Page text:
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VACCINE R&D SUPPORT TO PRIVATE SECTOR FROM FEDERAL GOVT. COULD COMPENSATE FOR LOW PROFITS FROM PRODUCTS; LIABILITY ISSUE IS A "FALSE PANACEA," GROUP SAYS

Executive Summary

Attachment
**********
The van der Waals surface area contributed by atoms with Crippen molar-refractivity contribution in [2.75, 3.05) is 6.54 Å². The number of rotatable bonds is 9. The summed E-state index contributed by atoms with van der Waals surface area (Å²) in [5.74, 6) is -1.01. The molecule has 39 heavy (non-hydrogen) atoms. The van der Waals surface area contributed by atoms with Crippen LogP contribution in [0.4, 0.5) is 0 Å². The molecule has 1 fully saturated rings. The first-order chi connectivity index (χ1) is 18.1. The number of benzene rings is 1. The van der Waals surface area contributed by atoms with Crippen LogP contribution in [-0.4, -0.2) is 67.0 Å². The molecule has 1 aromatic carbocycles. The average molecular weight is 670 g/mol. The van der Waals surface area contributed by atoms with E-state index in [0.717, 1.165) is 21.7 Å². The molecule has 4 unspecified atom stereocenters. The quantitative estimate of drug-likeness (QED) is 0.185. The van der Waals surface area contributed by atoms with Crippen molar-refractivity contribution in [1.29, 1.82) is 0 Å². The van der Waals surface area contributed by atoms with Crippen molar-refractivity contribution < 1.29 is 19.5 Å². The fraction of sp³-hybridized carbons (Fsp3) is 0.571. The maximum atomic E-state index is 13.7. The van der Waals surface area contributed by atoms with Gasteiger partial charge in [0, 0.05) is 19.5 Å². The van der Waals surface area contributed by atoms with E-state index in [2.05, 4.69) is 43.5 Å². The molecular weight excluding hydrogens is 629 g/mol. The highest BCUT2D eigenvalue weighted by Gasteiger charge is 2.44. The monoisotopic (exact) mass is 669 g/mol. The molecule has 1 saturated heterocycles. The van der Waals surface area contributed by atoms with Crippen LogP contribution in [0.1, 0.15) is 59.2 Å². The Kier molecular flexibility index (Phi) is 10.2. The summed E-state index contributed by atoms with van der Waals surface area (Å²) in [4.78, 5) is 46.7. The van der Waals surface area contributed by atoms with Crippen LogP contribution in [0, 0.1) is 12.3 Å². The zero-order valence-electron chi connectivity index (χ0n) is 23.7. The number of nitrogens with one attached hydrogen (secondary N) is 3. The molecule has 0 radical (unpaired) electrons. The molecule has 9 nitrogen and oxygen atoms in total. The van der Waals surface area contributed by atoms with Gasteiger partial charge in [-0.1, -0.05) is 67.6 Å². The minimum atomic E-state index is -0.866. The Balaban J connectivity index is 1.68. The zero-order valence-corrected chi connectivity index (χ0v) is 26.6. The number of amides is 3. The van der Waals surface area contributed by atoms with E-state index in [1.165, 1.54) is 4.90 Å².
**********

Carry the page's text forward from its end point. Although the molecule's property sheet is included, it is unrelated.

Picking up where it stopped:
Incentives for private sector vaccine research and development should be increased through federal subsidies or tax credits to compensate for the low profit margin on the products, the public interest group Advocates for a Safe Vaccine recommends in an interim report released Feb. 7. The report explains that government contributions to vaccine R&D "could be accomplished by direct federal financing by subsidy or grant, or by indirect financing by the utilization of a tax credit." It adds that governmental support, "however constituted, should permit the private sector to make a profit from the product." "One root cause of the lack of a safe pertussis vaccine is the perception by the pharmaceutical industry and others of the lack of profit potential in DTP vaccine," the report states. It asserts that "since approximately half of the DTP vaccine in this country is sold to various governmental agencies, and since such 'public sector' purchases usually involve purchasing from the 'lowest bidder,' it is apparent that this marketing does not provide enough incentive to private investment for research and development of a safer vaccine." Govt. support for vaccine R&D is considered by the authors of the report to be more effective than providing limited immunity to mfrs. for liability litigation. "It is a widespread belief that the industry's current attempt to gain immunity is merely a false panacea; the real problem is product profitability," the report states. The report, prepared by Andrew Dodd (Torrence, Calif. firm Ward, Dodd, Gaunt & Denver) and Anne Werum Lambright (Charleston, West Virginia firm Preiser & Wilson), chairman and vice chairman respectively of Advocates for a Safe Vaccine, was presented at a Feb. 7 press briefing held to Dissatisfied Parents Together. The non-profit educational group is composed of parents who are concerned about severe adverse reactions to the pertussis vaccine. Sen. Hawkins And Rep. Waxman Plan To Reintroduce Vaccine Compensation Bills in March Advocates for a Safe Vaccine further recommend that a bill "should contain provisions which permit sealed bid purchasing contracts by any level of government (federal, state, city, etc.), but only from the lowest bidder with the best and safest vaccine." The report maintains that "under the current 'low bid' system, mfrs. have chosen not to spend adequate money theoretically necessary for research to improve their DTP products. It is apparently felt that since DTP vaccines are (erroneously) perceived to be safe there is not enough demand to justify production of a safer and more expensive vaccine." Sen. Hawkins (R-Fla.) introduced a vaccine compensation bill in November 1983 and Rep. Waxman (D-Calif.) introduced a similar bill in June 1984, but neither made it out of committee in the last Congress. Both Hawkins and Waxman plan to hold hearings and introduce similar bills in March. The original House and Senate versions of the measure allowed vaccine injury victims the option either to seek compensation that was fixed by legislation or to seek damages in court. Both Waxman and Hawkins are expected to retain the dual option provision when their bills are reintroduced. At the press conference, Advocates for a Safe Vaccine criticized industry for being slow in the development of a safer pertussis vaccine. The group states in its report that "the production of a less toxic vaccine is and has been economically and technologically feasible." As support for that position, the report includes a July 1978 memo from Lederle President Robert Johnson to R. J. Vallancourt, a member of Lederle's biological section, in which Johnson says a Russian pertussis vaccine "is considered to be one of the best in the world" and outside the Eastern Bloc the vaccine by Burroughs Wellcome is considered the best. "All U.S. vaccines are considered more reactive than our foreign colleague's product," Johnson states, adding that "the South American vaccines fair even worse than ours." A recent report by the Institute of Medicine's Cmte. on Issues and Priorities for New Vaccine Development predicted that an acellular pertussis vaccine could be licensed in the U.S. in three to five years ("The Pink Sheet" Jan. 7, p. 11). Last year Wyeth initiated clinical trials on an acellular pertussis vaccine originally developed in Japan by Takeda ("The Pink Sheet" June 25, T&G-6). In addition, the Institute of Medicine report noted that several U.S. mfrs. are developing their own acellular vaccines. The report observed, however, that the reduction in morbidity and mortality with the improved vaccine would be small.

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